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Reading's Ballpark Is A Diamond In The Rough

The recent ballpark boom across the minor leagues has given the sport plenty of new gems. BB&T Ballpark in Charlotte and Spirit Communications Park in Columbia, S.C., consistently draw rave reviews, and Dunkin’ Donuts Park in Hartford was well-received in its first year in the Eastern League.

But those are new parks. They’re expected to be shiny and new and equipped with all the latest bells and whistles. Dig a little deeper in the minors and you’ll find there are more than a few aged treasures.

The best example is Reading’s FirstEnergy Stadium, which stands as an oasis in the middle of one of the most impoverished cities in America. Built in 1951 at a cost of roughly $657,000, the park has stood the test of time.

But the story of Reading is about more than a park.

It’s about an experience that is widely regarded by fans and scouts alike as one of the very best in the minor leagues.

Of course, it’s not just the ballpark that makes Reading stand out. It’s how it became a rallying point in the community. Nearly every member of the Reading front office is from the Berks County, Pa., area, which helps them keep a keen sense of what will work and what might not.

Part of that philosophy comes from what Chuck Domino, Reading’s general manager from 1987 through 2006, learned at his previous stops in the minors. Domino interned in Oklahoma, then landed paying gigs in Eugene, Ore., and Pocatello, Idaho, before being named GM in Reading.

“What that background gave me was the personal engagement with the fans. I didn’t come from a Triple-A team that was drawing 7,000 fans a game,” Domino said. “I was coming from areas where 2,500 was a good crowd, and you got to know every single game-staff employee, you got to know every single season ticket holder. Really, as a general manager, you were personally engaged with every one of your clients.”

And during his tenure as Reading’s GM, Domino made sure to impress upon his staff the importance of that sense of community. He did that in two ways: by hiring local and stressing the need for accountability.

“The beautiful thing about Reading is we have a full-time staff of about 24,” Domino said. “I believe 20 of those 24 started there as interns, and it’s been the only job they’ve ever had. I think there are 15 of the current front office staff that have been there for 15-plus years, so the culture just perpetuates itself.”

Part of the allure of minor league baseball are the off-the-wall ideas generated by promotional departments. Zanier is always better, which leads to teams consistently trying to one-up each other.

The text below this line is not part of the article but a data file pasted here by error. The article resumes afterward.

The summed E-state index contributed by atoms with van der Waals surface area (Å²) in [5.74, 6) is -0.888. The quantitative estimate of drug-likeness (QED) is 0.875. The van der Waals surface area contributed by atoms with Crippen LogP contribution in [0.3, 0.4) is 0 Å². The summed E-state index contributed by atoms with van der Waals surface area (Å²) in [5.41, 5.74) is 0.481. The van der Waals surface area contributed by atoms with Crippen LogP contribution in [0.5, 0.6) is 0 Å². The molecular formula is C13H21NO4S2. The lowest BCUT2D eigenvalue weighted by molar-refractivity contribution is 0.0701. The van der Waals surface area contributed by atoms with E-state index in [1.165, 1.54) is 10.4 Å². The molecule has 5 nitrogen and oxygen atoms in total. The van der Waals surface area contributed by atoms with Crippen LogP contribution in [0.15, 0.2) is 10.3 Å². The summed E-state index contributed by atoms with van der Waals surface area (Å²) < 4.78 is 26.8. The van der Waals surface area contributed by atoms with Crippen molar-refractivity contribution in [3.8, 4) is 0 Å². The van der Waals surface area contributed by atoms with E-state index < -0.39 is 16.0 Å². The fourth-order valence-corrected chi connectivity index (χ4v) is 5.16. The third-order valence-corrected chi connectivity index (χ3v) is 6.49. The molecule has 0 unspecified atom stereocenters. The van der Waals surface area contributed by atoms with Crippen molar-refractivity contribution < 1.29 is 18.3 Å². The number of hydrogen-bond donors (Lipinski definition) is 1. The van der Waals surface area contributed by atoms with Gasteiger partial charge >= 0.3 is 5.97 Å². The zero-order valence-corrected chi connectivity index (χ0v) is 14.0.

All it takes is one night at FirstEnergy Stadium to see that Reading is among the most creative clubs. Just wait until the second inning, when the Crazy Hot Dog Vendor makes his nightly appearance.

“We had a sponsorship with our hot dog company, and they wanted to do something unique,” Domino said. “So I came up with the idea of, let’s have a guy dressed up like a hot dog vendor and he goes up and down the stands . . . just randomly throwing free hot dogs to the crowd every so often.”

But that wasn’t enough. He was just an eccentric hot dog vendor at that point. They needed something to make him truly crazy.

“I said, ‘Find a costume and let’s make a go of it,’ ” Domino said, “and (current Reading GM Scott Hunsicker) came back a couple of days later and said, ‘We’ve got a better idea. We want to put this guy on an ostrich, one of those self-riding ostriches, and we want to put him on the field and have him throw hot dogs from the field in between innings.’ ”

And that’s exactly what happened. Since the mid-2000s, Matt Jackson, formerly the team’s graphic art designer and a Reading native, has donned the ostrich costume, loaded his satchel of hot dogs and taken to the warning track to fling his wares to eager fans.

More than that, the Crazy Hot Dog Vendor is an integral part of Reading’s franchise. The team has worn jerseys in his honor. He took swings during the hitting challenge prior to the 2011 Eastern League all-star game. His likeness appears on versions of Fightin Phils hats. For a couple of seasons, the team even rented a pair of ostriches named Ruth and Judy and let them roam in the grass beyond the center field wall.